I've found this problem in an older book which goes by the name of Logical aptitude circa 2019. It doesn't list any other markings. The thing is no matter how I attempt to look into it, I'm trapped in circles as I have no idea on how to approach this problem.
The problem is as follows:
The figure from below shows a set of different domino pieces. By using only 4 of these pieces you can make a 4x4 magic square. Find the sum of the dots situated in the diagonal of the magic square.
I've went to the source again and it doesn't give any other details or conditions for this problem. However from looking other similar problems which I had solved, the intended approach is that some squares will be left blank and its only allowed to use the pieces once.
The alternatives given in the sheet are as follows:
Logically what I attempted to do was trial and error. But after several attempts I couldn't come to a method to make the requested magic square.
Recalling an older classes on this particular subject I remembered that Bachet de Méziriac's diamond method proposed a way to fill in the gaps of a magic square with the identity that the square in the center is the half of the sum of the two opposing vertex of the square.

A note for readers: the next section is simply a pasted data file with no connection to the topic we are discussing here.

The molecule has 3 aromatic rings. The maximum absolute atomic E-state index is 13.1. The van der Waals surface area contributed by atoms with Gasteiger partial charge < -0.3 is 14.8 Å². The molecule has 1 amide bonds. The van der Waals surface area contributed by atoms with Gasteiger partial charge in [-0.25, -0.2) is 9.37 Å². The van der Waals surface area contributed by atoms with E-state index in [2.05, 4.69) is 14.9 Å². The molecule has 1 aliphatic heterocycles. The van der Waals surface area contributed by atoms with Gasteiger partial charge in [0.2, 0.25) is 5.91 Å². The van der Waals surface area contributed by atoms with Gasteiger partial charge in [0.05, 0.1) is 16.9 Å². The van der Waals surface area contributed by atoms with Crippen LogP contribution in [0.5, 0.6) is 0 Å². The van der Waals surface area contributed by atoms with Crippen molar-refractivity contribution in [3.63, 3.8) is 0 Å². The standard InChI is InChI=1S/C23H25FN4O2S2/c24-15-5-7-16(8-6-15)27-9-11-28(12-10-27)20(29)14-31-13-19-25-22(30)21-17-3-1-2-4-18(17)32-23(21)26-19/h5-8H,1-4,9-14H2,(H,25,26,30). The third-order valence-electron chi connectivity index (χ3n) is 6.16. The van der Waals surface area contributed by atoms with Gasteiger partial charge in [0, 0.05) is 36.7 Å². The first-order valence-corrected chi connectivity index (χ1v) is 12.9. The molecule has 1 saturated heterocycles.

By the way, to illustrate what I meant with the method. It goes as this:
As mentioned above it seems to work using an empty 3x3 table to make a magic square but that's it. How can this puzzle be solved?. It would help a lot if an answer would contain some sort of picture or a detailed step by step analysis on how to approach this sort of question in a systematic and logical manner so I can fill in the blanks without just plugin numbers randomly.